in The cultural politics of contemporary Hollywood film
Fettered geographies, unsettled histories and the abyss of alienation in the work of three Spanish women filmmakers
Parvati Nair

men’s part, these women allow them a lifeline into the future for themselves and their families (Nair, 2002 ). Ironically, then, the sole route to survival for the outlying community is through a difficult, if necessary, embracing of alterity. A curious interdependence emerges where the economic layers itself over the human and the communal. Through this jagged encounter, deep social and cultural

in Hispanic and Lusophone women filmmakers
Martin O’Shaughnessy

, rural myths become more prevalent (Short 1991 : 30). For a country increasingly dominated by big business and with large-scale unemployment, evocation of the rural allowed a return to simpler, more innocent times and the reaffirmation of foundational values. A focus on the tight-knit social bonds of the rural helped Americans to reimagine a sense of community and interdependence in a modern world increasingly characterised by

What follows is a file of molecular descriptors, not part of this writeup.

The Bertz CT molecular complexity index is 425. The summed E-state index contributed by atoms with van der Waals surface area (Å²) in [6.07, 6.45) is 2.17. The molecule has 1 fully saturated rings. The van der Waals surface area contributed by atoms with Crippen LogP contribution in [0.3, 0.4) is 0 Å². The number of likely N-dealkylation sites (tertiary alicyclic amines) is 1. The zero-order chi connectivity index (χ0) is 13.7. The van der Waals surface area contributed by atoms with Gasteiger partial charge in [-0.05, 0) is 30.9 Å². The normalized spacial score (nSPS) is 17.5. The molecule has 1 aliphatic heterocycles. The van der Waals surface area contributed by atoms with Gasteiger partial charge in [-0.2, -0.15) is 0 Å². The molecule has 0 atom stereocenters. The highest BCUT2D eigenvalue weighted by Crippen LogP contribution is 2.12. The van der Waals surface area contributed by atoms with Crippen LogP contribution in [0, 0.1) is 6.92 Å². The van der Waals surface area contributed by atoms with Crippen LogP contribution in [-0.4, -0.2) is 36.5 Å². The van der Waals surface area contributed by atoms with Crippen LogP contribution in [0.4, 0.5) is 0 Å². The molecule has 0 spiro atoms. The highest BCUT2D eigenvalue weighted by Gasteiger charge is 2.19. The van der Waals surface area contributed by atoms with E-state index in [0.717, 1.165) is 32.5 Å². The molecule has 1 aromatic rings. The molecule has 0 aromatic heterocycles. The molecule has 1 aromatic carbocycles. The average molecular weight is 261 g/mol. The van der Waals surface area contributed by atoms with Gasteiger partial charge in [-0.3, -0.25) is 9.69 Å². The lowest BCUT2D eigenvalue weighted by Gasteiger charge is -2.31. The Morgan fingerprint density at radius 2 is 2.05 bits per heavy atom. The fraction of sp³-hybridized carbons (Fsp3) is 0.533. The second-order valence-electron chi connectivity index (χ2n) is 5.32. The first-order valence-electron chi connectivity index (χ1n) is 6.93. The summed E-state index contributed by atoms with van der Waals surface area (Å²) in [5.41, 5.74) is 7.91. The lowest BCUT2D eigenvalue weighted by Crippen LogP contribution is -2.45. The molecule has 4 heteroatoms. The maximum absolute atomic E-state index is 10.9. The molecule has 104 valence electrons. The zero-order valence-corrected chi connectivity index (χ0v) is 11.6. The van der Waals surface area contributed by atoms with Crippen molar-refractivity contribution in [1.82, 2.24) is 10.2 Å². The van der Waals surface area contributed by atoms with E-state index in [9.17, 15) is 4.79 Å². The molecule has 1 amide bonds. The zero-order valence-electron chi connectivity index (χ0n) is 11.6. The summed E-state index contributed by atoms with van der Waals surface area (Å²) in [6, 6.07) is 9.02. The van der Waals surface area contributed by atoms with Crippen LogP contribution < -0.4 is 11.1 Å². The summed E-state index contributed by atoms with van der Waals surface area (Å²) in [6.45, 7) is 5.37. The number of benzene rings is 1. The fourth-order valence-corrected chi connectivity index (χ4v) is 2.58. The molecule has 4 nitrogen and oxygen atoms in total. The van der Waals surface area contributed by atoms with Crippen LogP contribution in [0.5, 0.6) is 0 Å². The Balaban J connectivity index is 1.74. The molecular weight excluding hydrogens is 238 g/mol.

in Jean Renoir
The punk scene in Munich, 1979–82
Karl Siebengartner

like I did) so you can’t recognize them as punks anymore. By the way, you’ll recognize me as ONE OF THOSE. … We know each other too little.’26 Within the scene, fixed patterns of clothing soon became dated, indicating the incompleteness of self-formation. Individual style and punk characteristics were never fully compatible, despite their interdependence. As a result, attempts by individuals to integrate into the wider punk scene could lead to conflicts of punk identity. This, in turn, sometimes provoked fights over interpretations of the punk self. The scene was

in Ripped, torn and cut